• CMS Releases Self-Referral Disclosure Protocol for Stark Violations
  • December 2, 2010 | Authors: Lynsey Ann Mitchel; Kenneth J. Yood
  • Law Firm: Sheppard, Mullin, Richter & Hampton LLP - Los Angeles Office
  • On September 23, 2010, the Centers for Medicare and Medicaid Services ("CMS") released its Voluntary Self-Referral Disclosure Protocol ("SRDP") that healthcare providers and suppliers can use to disclose violations of the physician self-referral statute or Stark Law (Section 1877 of the Social Security Act). The protocol potentially offers promising incentives for self-disclosing, but providers and suppliers must be aware of its attendant risks and burdens. Numerous and complex factors should be considered when a provider contemplates self-disclosing pursuant to the SRDP.
     
    Background

    The SRDP was required to be released by Section 6409 of the Patient Protection and Affordable Care Act ("PPACA") enacted on March 23, 2010. The SRDP fills an important gap that has existed since the Office of the Inspector General ("OIG") announced on March 24, 2009, that it would no longer accept "Stark only" disclosures. The SRDP offers providers and suppliers potentially valuable incentives for self-disclosing Stark Law violations. However, providers and suppliers must balance these incentives with the potential risks and burdens of self-disclosing.

    Key Incentives for Self-Disclosing

    As an incentive to providers and suppliers who self-disclose (referred to as disclosing parties), Section 6409 of the PPACA grants CMS the authority to reduce the amount due and owing for violations of the Stark Law. In establishing the amount by which an overpayment may be reduced, CMS may consider:
     
    •The nature and extent of the improper or illegal practice; 
     
    •The timeliness of such disclosure;
     
    •The cooperation in providing additional information related to the disclosure;
     
    •The litigation risk associated with the matter disclosed; and
     
    •The financial position of the disclosing party.

    In addition, the SRDP gives another incentive to disclosing parties because it suspends the timeframe set forth in Section 6402 of the PPACA for reporting and returning overpayments. Section 6402 establishes a deadline for reporting and returning overpayments by the later of: (1) 60 days after the date on which the payment was identified; or (2) the date any corresponding cost report is due, if applicable. If a disclosing party utilizes the SRDP, the obligation to return any potential overpayment within 60 days is suspended until a settlement agreement is entered, the party withdraws from the SRDP or CMS removes the party from the SRDP.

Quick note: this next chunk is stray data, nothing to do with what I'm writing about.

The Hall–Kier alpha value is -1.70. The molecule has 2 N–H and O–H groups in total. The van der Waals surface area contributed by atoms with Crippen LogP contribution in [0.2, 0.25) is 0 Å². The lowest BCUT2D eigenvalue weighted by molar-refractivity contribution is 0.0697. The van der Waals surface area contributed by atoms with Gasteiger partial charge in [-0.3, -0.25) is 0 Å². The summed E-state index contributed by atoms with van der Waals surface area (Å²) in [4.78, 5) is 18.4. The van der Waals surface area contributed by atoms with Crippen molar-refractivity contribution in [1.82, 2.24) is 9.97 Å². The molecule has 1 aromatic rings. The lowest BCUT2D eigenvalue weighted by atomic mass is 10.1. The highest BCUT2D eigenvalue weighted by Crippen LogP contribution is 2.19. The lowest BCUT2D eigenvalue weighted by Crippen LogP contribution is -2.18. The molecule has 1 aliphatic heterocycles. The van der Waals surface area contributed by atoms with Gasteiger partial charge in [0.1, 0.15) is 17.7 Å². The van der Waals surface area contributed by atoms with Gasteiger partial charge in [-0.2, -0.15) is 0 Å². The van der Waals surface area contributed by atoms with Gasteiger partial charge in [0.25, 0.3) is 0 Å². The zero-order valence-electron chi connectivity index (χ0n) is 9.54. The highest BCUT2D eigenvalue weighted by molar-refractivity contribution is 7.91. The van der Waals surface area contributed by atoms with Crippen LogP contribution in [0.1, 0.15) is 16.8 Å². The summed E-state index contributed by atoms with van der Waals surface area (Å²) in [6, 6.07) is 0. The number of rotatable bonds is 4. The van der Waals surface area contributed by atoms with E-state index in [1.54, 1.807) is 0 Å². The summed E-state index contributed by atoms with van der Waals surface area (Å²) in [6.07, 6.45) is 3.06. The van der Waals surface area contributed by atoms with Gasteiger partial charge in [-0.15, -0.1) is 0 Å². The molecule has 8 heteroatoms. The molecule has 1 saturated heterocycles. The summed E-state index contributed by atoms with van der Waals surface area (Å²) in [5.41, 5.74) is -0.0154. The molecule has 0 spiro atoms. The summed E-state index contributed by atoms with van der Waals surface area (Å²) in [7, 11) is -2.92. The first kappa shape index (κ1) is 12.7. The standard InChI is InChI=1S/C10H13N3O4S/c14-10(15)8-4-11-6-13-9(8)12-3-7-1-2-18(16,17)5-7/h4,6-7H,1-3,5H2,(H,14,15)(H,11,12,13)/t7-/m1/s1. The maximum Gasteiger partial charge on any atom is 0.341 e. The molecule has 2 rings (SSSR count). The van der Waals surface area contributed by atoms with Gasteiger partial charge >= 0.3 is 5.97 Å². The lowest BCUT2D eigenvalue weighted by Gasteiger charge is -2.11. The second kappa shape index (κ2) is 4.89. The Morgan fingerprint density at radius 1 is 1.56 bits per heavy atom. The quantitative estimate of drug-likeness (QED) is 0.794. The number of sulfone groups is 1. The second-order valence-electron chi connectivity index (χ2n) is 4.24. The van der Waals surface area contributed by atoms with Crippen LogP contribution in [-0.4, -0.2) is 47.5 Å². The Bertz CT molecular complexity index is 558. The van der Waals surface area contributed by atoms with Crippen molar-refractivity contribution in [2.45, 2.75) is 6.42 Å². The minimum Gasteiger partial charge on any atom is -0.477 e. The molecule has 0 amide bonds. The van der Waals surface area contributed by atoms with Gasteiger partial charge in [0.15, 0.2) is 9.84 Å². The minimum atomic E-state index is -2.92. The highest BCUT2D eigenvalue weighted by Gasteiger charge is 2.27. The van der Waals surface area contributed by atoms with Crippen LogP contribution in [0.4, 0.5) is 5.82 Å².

Significant Aspects of the SRDP

    The following are significant aspects of the SRDP:
     
    •The SRDP is open to all providers and suppliers and is not limited to any particular industry, medical specialty or type of service.   
     
    •The fact that a disclosing party is already subject to a government inquiry (such as an investigation or audit) will not automatically preclude a disclosure. However, a disclosure must be made in good faith and not to circumvent an ongoing inquiry.
     
    •The SRDP cannot be used to obtain a CMS determination as to whether an actual or potential violation of the Stark Law occurred. As such, the SRDP is separate from the CMS physician self-referral advisory opinion process. Therefore, a disclosing party should make a submission to the SRDP with the intention of resolving its overpayment liability exposure for the conduct identified.
     
    •Under the SRDP, disclosing parties with corporate integrity agreements ("CIAs") or certification of compliance agreements must use the SRDP to report Stark-only reportable events beginning September 23, 2010.

    The Submission Process

    Disclosures must be submitted electronically and by mail. The information to be disclosed is extensive. A disclosing party must submit:
     
    •A description of the matter being disclosed, including the type of financial relationships of the parties involved, the specific time periods the disclosing party may have been out of compliance and the type of designated health service claims at issue. 
     
    •The names of entities and individuals believed to be implicated and an explanation of their roles in the matter.